In Reply to: Sleeping giant posted by ESC on August 02, 2008 at 15:48:
: : About Napoleon quote regarding China as a sleeping giant that when awakes the wold will tremble ...
: : Can someone help me, as I always thought Napoleon referred to two giants in their cots, namely America and Russia. Napoleon never mentioned China.
: : Am I right?
: Mr. Safire has a long passage about the term. He says it is "Perhaps derived from the plight of the title character in Jonathan Swift's 1726 novel, 'Gulliver's Travels.'...The term itself may have appeared after the attack on Pearl Harbor." In this case, the Japanese referring to the United States. "In 1978, Vermont Royster offered another possible source in the 'Wall Street Journal': 'China is a sickly, sleeping giant. But when she awakes the world will tremble.' For over a century and a half that prophecy -- attributed to Napoleon by Lord Amherst who visited him at St. Helena on his way back from China in 1816 -- has remained unfulfilled." "Safire's New Political Dictionary" by William Safire (Random House, New York, 1993). Page 715.
: Maybe searching under Lord Amherst would yield a longer quote that mentions Russia.
I'd like to clarify the "Japanese" sleeping giant quote. The alleged quotation was allegedly a remark made after the Pearl Harbor attack that brought the U.S. into the war by Admiral Isoroku Yamamoto, the man who planned the attack. In the movie, "Tora1 Tora! Tora!" about the attack, Yamamoto says, "I fear all we have done is to awaken a sleeping giant and fill him with a terrible resolve." This quote cnnot be confirmed exactly from any documents so far made available. A similar remark is quoted by a Japanese biographer, similarly without documentation: "A military man can scarcely pride himself on having 'smitten a sleeping enemy'; it is more a matter of shame, simply, for the one smitten. I would rather you made your appraisal after seeing what the enemy does, since it is certain that, angered and outraged, he will soon launch a determined counterattack."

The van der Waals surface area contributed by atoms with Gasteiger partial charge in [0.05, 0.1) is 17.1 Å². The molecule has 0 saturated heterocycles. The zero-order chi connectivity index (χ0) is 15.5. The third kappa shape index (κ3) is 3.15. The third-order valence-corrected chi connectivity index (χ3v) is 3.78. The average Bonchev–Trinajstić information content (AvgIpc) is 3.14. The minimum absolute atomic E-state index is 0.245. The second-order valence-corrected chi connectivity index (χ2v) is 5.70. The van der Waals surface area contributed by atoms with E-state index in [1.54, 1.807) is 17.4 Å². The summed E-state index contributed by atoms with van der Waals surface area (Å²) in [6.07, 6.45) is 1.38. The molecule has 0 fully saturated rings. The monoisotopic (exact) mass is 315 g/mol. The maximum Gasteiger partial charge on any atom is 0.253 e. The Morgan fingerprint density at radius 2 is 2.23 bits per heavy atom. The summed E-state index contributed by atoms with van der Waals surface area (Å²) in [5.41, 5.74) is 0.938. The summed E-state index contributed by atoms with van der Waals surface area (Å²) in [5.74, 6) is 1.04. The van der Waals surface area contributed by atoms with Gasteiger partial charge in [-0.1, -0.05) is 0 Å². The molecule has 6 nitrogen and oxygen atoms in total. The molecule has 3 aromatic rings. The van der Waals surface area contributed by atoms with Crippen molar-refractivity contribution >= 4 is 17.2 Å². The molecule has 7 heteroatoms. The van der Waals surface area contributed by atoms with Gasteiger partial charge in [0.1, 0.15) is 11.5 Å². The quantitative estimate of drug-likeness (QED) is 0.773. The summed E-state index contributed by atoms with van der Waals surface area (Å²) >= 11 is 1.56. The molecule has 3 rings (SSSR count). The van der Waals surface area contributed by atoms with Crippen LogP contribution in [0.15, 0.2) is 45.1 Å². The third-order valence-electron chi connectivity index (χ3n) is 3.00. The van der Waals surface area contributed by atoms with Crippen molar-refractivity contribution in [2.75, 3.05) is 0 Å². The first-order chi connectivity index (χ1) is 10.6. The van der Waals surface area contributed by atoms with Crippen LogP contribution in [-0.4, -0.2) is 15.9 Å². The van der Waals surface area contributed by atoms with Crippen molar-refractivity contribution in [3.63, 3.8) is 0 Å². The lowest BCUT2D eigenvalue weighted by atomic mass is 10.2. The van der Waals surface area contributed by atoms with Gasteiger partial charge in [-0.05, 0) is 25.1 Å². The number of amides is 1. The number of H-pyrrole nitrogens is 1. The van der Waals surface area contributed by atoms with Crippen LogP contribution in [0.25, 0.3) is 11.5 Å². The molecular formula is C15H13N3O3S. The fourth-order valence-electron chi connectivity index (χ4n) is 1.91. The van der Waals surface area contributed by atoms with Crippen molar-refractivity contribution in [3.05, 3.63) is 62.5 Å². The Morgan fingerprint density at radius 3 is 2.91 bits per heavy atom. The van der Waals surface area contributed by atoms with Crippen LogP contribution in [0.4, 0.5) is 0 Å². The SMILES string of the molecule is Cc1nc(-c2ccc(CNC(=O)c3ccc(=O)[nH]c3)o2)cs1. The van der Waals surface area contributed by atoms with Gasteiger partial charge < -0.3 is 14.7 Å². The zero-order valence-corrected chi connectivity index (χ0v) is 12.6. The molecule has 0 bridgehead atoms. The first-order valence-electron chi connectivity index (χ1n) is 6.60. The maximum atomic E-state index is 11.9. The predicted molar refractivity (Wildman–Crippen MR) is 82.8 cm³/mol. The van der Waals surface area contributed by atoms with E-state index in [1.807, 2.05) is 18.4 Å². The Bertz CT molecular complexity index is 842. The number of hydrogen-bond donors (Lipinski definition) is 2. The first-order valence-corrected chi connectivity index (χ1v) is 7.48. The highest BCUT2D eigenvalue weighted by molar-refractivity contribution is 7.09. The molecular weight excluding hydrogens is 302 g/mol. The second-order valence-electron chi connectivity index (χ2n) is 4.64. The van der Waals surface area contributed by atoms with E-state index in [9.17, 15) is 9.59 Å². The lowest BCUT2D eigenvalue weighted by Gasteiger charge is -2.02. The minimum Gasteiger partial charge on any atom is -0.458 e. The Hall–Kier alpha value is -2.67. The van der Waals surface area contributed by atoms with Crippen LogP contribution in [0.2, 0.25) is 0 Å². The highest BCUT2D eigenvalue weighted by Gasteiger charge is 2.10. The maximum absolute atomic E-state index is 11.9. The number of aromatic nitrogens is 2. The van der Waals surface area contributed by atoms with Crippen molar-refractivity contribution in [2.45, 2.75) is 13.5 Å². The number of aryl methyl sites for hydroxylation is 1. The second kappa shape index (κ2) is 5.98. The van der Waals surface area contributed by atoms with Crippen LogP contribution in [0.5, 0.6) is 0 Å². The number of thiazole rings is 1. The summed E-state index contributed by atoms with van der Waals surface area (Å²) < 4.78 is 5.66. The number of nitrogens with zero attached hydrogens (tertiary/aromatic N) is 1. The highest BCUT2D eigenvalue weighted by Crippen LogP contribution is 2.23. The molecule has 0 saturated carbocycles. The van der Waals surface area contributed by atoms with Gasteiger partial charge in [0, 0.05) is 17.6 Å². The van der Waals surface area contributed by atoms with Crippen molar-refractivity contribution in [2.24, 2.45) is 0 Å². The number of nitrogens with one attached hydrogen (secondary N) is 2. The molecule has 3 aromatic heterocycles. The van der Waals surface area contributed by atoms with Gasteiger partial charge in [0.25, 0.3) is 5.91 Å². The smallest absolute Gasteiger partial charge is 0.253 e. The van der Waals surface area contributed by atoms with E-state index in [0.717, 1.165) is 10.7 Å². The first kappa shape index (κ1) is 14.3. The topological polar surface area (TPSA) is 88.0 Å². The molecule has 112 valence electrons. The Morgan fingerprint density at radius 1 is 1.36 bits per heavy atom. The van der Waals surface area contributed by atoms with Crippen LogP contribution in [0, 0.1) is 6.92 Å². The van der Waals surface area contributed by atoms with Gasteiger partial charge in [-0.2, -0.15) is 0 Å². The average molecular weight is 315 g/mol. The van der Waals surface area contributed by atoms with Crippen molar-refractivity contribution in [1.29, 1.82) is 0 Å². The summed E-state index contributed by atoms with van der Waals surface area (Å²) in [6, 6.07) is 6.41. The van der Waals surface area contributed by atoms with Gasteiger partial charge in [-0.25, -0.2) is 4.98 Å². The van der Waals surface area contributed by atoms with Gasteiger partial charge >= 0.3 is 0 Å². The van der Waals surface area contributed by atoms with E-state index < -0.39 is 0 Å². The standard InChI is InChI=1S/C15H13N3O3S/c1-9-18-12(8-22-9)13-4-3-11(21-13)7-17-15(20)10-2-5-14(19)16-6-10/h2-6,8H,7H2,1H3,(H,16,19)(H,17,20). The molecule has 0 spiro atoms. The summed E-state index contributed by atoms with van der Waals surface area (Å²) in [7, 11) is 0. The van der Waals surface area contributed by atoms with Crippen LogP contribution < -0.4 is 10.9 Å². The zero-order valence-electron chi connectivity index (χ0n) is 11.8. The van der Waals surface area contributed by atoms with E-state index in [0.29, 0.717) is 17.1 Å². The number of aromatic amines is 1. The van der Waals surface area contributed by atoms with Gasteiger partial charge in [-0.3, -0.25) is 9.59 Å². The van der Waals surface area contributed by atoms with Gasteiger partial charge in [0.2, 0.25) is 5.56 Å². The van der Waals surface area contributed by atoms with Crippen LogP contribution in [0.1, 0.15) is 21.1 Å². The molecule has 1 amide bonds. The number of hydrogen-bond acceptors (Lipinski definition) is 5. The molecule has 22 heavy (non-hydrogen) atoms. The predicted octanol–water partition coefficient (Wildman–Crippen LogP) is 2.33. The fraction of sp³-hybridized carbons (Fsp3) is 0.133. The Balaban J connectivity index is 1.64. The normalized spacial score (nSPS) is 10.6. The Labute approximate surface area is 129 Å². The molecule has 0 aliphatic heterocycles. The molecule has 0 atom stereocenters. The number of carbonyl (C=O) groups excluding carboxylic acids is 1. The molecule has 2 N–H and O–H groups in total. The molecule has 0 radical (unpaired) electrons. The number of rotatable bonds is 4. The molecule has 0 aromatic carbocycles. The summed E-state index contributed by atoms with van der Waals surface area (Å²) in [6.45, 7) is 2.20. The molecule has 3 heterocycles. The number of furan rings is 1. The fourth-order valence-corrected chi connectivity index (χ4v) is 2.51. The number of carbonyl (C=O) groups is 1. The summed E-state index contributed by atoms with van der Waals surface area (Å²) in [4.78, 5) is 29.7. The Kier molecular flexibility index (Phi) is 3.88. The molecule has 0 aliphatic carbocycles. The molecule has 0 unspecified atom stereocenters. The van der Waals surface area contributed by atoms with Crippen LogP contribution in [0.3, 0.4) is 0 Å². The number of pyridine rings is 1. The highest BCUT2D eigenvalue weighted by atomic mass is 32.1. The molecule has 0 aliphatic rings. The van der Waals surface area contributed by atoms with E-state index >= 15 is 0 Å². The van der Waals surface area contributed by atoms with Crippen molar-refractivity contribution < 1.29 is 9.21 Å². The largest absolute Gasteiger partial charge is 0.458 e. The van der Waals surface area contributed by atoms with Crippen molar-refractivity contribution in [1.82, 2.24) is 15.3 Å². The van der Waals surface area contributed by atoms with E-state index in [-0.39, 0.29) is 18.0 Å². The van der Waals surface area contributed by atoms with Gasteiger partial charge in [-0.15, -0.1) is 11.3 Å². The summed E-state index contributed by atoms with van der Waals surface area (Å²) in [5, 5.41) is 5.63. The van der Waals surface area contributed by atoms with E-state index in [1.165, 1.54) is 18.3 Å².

There is no doubt among naval historians that this was actually Yamamoto's view. He was one of Japan's (and the world's) most brilliant naval strategists, which is now the general view. However, when the U.S. Navy planned and carried out Yamamoto's assassination in 1943, it is clear that the motive was more revenge than strategy.
Another well-known remark by Yamamoto was: "In the first six to twelve months of a war with the United States and Great Britain I will run wild and win victory upon victory." Funny he should say that. Almost exactly six months after Pearl Harbor the American navy subjected the Japanese navy to a crushing defeat at the Battle of Midway, a defeat which preseaged the course of the war in the Pacific.